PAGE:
November 29th, 2010 / 6:48 pm

I Like It When Thom Jones’s First Person Narrators Break Into Essay in the Middle of a Short Story

Thirteen pages into “The Pugilist at Rest,” which is a twenty-three page story, which has up till now told a Vietnam War story, the first person narrator goes to white space, then returns with this:

“Theogenes was the greatest of gladiators. He was a boxer who served under the patronage of a cruel nobleman, a prince who took great delight in bloody spectacles. Although this was several hundred years before the times of those most enlightened of men Socrates, Plato, and Aristotle, and well after the Minoans of Crete, it still remains a high point in the history of Western civilization and culture. It was the approximate time of Homer, the greatest poet who ever lived. Then, as now, violence, suffering, and the cheapness of life were the rule.”

A long essayistic passage follows, and although at first it seems like a digression, it actually serves as an introduction to the reflective thought about the events from the story’s first half which will inform the way the speaker reckons with the life he has after the war, which is always colored by the things that happened during the war.

In any given first person point of view, the narrative theoretically has access to the entire range of the speaker’s consciousness, experience, knowledge, intelligence, curiosity, and powers of reasoning and association. Sometimes when I’m reading Thom Jones, I feel jarred when these things intrude. I think this is because one way or another I have been conditioned by twenty or thirty years of American short stories that predominantly don’t make use of these resources, even though they’re available. Perhaps this is a function of the writers’ ideas about narrative compression in the short form, or perhaps it is an inheritance of the “no ideas but in things” school, or perhaps it is simply a manifestation of good old-fashioned American anti-intellectualism. But — God bless you, Thom Jones — I’m happy to be reminded of what I can do if I choose to do it. Even psychological realism is more bound by perceived limitations than by reasonable ones. We can do more if we choose to do more.

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  1. Lincoln Michel

      Every time I think of Schopenhauer I think of this book. Great collection! (If repetitive)

  2. Kevin Lincoln

      This is a really interesting device for a fiction writer to use… and especially with the revitalization (real or imagined, as in, maybe it didn’t need revitalizing) of the essay, it seems like something that might have some legs as a technique. I think Cesar Aira does something like this in his novel Ghosts, dropping a 20-page tangential essay on architecture right into the middle of the book, but I haven’t read it, just a review at the Quarterly Conversation (I have read How I Became a Nun, which is trippy as all hell, but worth it—would fit well into the fever books discussion, actually).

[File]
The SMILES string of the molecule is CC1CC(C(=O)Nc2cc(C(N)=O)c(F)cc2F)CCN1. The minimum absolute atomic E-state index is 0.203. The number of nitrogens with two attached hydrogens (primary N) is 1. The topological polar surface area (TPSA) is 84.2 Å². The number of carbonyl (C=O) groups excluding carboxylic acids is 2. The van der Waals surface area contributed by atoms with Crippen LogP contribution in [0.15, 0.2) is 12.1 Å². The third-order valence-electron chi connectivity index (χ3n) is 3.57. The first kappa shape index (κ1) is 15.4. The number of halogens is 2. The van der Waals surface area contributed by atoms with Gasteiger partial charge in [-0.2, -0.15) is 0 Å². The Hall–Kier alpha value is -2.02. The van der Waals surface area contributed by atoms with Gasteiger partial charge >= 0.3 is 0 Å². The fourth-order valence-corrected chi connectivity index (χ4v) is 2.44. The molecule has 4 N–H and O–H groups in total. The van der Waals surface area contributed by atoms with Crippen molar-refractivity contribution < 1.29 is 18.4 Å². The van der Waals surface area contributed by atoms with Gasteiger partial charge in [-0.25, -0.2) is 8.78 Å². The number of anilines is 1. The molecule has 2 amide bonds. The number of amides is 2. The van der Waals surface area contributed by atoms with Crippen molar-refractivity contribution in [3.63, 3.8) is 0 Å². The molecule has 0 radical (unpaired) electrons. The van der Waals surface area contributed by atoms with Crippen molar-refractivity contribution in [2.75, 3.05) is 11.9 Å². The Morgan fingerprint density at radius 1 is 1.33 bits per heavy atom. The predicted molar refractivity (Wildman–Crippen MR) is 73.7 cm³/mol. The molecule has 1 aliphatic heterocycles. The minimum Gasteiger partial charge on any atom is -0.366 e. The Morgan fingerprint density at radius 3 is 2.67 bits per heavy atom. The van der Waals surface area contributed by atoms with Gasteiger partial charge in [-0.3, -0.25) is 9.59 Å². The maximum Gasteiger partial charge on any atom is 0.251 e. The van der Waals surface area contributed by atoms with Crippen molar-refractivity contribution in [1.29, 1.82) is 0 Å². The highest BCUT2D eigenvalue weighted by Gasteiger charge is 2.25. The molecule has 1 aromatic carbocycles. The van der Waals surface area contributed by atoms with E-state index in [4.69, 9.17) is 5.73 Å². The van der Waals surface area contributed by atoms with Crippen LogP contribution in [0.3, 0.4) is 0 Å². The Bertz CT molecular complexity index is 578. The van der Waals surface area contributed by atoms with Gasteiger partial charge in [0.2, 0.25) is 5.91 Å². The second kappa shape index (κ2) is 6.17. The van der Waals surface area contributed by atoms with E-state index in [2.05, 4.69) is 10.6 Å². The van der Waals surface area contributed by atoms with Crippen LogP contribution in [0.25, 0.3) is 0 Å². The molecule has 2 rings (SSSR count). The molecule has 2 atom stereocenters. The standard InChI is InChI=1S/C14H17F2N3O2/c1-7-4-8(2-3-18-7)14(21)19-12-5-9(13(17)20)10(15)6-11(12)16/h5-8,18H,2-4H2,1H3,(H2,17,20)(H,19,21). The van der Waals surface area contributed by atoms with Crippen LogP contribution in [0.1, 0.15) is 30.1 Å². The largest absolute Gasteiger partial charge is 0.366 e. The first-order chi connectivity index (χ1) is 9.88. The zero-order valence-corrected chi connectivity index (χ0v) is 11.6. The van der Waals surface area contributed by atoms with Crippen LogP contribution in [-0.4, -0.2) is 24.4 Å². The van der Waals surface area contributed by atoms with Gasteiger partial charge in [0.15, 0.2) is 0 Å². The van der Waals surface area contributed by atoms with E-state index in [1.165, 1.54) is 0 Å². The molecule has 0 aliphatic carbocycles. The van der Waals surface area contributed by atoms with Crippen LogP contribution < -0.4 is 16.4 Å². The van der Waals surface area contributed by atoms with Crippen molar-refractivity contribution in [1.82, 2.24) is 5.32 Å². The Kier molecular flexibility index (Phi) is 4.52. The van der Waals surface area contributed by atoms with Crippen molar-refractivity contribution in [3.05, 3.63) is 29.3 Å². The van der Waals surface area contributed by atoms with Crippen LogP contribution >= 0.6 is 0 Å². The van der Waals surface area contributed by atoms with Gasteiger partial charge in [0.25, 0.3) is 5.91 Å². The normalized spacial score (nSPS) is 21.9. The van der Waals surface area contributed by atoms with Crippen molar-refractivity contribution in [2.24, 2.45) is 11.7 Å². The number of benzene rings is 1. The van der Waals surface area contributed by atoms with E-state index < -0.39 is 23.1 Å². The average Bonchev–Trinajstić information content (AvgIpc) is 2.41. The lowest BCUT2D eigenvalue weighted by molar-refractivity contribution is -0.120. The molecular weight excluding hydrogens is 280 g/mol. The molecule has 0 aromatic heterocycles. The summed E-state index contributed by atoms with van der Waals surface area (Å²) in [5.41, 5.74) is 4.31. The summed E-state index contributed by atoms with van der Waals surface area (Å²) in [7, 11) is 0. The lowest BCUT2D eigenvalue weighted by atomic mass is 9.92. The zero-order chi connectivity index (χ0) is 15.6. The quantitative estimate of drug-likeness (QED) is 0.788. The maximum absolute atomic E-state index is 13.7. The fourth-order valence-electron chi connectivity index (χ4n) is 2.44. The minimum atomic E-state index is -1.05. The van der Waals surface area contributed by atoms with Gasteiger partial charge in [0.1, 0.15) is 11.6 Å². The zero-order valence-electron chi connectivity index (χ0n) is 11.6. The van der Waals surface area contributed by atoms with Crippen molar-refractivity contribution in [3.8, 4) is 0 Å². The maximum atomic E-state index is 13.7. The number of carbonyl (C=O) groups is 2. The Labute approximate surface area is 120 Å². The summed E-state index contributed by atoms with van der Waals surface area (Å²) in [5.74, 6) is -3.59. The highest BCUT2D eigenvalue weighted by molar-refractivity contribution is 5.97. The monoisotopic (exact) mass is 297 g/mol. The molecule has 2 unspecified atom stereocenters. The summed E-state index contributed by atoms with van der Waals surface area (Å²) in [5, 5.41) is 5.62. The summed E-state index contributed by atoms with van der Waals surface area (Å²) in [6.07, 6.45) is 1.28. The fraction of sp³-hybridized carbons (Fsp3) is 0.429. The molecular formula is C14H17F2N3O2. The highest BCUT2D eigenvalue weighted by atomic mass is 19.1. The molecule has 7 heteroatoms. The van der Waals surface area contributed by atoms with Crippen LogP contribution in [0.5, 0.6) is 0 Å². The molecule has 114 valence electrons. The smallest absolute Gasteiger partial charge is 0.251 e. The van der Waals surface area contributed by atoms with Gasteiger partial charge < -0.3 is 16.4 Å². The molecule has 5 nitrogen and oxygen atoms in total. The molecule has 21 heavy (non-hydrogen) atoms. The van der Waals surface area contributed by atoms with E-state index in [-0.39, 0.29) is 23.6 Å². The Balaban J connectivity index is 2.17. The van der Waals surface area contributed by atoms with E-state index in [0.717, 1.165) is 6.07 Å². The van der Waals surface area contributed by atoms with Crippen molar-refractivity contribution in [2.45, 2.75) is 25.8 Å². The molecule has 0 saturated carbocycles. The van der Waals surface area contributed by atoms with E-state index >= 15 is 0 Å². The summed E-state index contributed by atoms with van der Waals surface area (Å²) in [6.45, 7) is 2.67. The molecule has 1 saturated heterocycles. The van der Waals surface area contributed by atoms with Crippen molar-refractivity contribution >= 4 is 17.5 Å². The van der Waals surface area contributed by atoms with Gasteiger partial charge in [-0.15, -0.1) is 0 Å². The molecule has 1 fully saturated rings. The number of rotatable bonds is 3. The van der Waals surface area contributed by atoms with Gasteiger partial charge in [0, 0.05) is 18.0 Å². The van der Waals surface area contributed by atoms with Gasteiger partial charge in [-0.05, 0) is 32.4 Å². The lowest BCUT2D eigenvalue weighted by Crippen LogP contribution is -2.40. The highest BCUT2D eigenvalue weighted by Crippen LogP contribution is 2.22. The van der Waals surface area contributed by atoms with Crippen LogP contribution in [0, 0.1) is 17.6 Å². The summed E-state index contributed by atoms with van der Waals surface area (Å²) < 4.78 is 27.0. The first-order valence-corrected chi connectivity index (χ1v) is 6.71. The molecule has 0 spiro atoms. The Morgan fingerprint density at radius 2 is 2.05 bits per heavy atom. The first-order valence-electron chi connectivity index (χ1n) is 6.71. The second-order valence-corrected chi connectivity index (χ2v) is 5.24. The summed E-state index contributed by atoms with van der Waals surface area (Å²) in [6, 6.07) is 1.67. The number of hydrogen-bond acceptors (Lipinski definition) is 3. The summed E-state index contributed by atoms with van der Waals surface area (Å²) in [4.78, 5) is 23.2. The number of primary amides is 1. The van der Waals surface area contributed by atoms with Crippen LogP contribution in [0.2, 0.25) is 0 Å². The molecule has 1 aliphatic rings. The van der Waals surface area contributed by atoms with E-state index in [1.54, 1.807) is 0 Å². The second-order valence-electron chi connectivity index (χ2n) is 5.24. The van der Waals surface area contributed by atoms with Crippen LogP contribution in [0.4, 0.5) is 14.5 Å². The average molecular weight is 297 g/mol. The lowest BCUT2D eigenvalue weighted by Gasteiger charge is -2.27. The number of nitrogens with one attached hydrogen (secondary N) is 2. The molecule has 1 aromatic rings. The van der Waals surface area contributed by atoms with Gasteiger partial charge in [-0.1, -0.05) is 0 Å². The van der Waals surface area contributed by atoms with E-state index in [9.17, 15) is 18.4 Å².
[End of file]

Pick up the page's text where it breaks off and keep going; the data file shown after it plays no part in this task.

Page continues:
3. John Minichillo

      My favorite parts of Moby-Dick are the nonfiction passages others complain about.

      The famous story is this Jones stoy came out of the slush pile at the NYer, the first in about 15 years. Jones went to Iowa and just about everyone in his class was already famous. He was working as a janitor and having another go at writing for the third or fourth time. He didn’t resent the day job because it was one he could do where he could sneak away and read. I can never separate this aspect of the bio from the work.

  4. Tim Horvath

      I echo your enthusiasm for this story, Kyle, and the move Jones makes toward the essayish. He hurls us off-balance from the first sentence with “Hey Baby got caught,” which I think I had to read about eight times the first time around. I’d say the boldness of the story is not only in the move to the philosophical, the contemplative, but the sheer sharpness of the swerve from his voice and brute physicality, the way he once answered moral questions with blunt force, the way he wells up at the cliche-ridden Knute Rockne-like speech of his drill sergeant and abides by credos like “Jorgeson was my buddy, and I wasn’t going to stand still and let someone fuck him over.” Then all of a sudden he’s read a book or ten. The whole story is grappling with the relation between the physical and the nonphysical, call it the intellectual or the arguably-spiritual or whatever. Gary Amdahl does some similar things in Visigoth. All the Dostoevski references in “Pugilist” serve to remind me that for all of his Christianity and pages and pages of essayish rumination, D. could make you quake in your Raskolnikovian boots–thought and feeling a potent mix, dualism become duelism. I’d like to hear about some other authors who do this adeptly.

  5. David Brent

      Was just re-reading this collection over the weekend. I knew EXACTLY which part of the title story you were referring to but re-re-read it again here anyway. Good post.

  6. dm

      Great essay, Kyle.

  7. mark doten

      Thom Jones is one of my heroes. I need another book from him.

  8. deadgod

      Many of Borges’s ‘fictions’ are such “digressions” – except (often) without much protagonist to digress from. Kundera is loved – and despised – for his “digressions” into philosophy, music, and so on. There’s all the business about painting in The Recognitions. Minichillo mentions Moby Dick; I remember (accurately?) swathes of to-me tedious sailing data in Two Years Before the Mast.